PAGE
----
Using stem cells to model neurodegenerative diseases shows terrific promise, but because the stem cells tend to produce young cells, they often fail to accurately model disorders that show late-onset. To solve this problem, a research group has published a paper in the December 5th edition of the journal Cell Stem Cell that describes an ingenious new method that converts induced pluripotent stem cells (iPSCs) into nerve cells that recapitulate features associated with aging as well as Parkinson’s disease. This simple approach, which involves exposing iPSC-derived cells to a protein associated with premature aging called “progerin,” could provide a way for scientists to use stem cells to model a range of late-onset disorders. This technique could potentially open new avenues for preventing and treating these devastating diseases.
“With current techniques, we would typically have to grow pluripotent stem cell-derived cells for 60 or more years in order to model a late-onset disease,” says senior study author Lorenz Studer of the Sloan-Kettering Institute for Cancer Research. “Now, with progerin-induced aging, we can accelerate this process down to a period of a few days or weeks. This should greatly simplify the study of many late-onset diseases that are of such great burden to our aging society.”
Induced pluripotent stem cells allow scientists to model a specific patient’s disease in a culture dish. By extracting a small sample of skin cells and genetically engineering them with pluripotency factors, the cells are reprogrammed into embryonic-like stem cells that have the ability to differentiate into other disease-relevant cell types like neurons or blood cells. However, iPSC-derived cells are immature and they can take months to become functional. Consequently, their slow maturation process causes iPSC-derived cells to be too young to effectively model diseases that emerge later in life.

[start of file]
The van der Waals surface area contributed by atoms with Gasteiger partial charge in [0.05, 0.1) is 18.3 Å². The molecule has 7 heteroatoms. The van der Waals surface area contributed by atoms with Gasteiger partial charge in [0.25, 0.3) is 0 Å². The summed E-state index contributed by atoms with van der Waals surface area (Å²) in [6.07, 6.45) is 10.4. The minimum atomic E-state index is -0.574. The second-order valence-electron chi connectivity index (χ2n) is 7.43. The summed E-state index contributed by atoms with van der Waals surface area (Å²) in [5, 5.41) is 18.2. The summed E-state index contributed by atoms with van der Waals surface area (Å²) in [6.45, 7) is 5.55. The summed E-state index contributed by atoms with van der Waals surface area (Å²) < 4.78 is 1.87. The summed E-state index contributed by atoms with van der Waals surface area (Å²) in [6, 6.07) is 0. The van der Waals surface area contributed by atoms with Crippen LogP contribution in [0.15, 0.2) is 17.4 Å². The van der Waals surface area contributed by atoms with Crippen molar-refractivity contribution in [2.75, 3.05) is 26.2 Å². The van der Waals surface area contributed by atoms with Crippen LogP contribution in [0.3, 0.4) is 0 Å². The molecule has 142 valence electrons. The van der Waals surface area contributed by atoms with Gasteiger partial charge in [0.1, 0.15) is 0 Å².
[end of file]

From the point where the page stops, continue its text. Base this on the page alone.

To overcome this hurdle, Studer’s team exposed iPSC-derived skin cells and neurons that originated from both young and old donors, to a protein called “progerin.” Progerin is a mutant form of the nuclear lamin proteins that provide structure to the nuclear membrane. Mutations in these proteins cause premature aging and an early death from old age. Short-term exposure of these iPSC-derived cells to progerin caused them to manifest age-associated markers that are normally present in older cells.
Then Studer and others used iPSC technology to reprogram skin cells taken from patients with Parkinson’s disease and differentiated them into dopaminergic neurons; the type of neuron that is defective in these patients. After exposure to progerin, these cultured neurons recapitulated disease-related features, including neuronal degeneration and cell death as well as mitochondrial defects.
“We could observe novel disease-related phenotypes that could not be modeled in previous efforts of studying Parkinson’s disease in a dish,” says first author Justine Miller of the Sloan-Kettering Institute for Cancer Research. “We hope that the strategy will enable mechanistic studies that could explain why a disease is late-onset. We also think that it could enable a more relevant screening platform to develop new drugs that treat late-onset diseases and prevent degeneration.”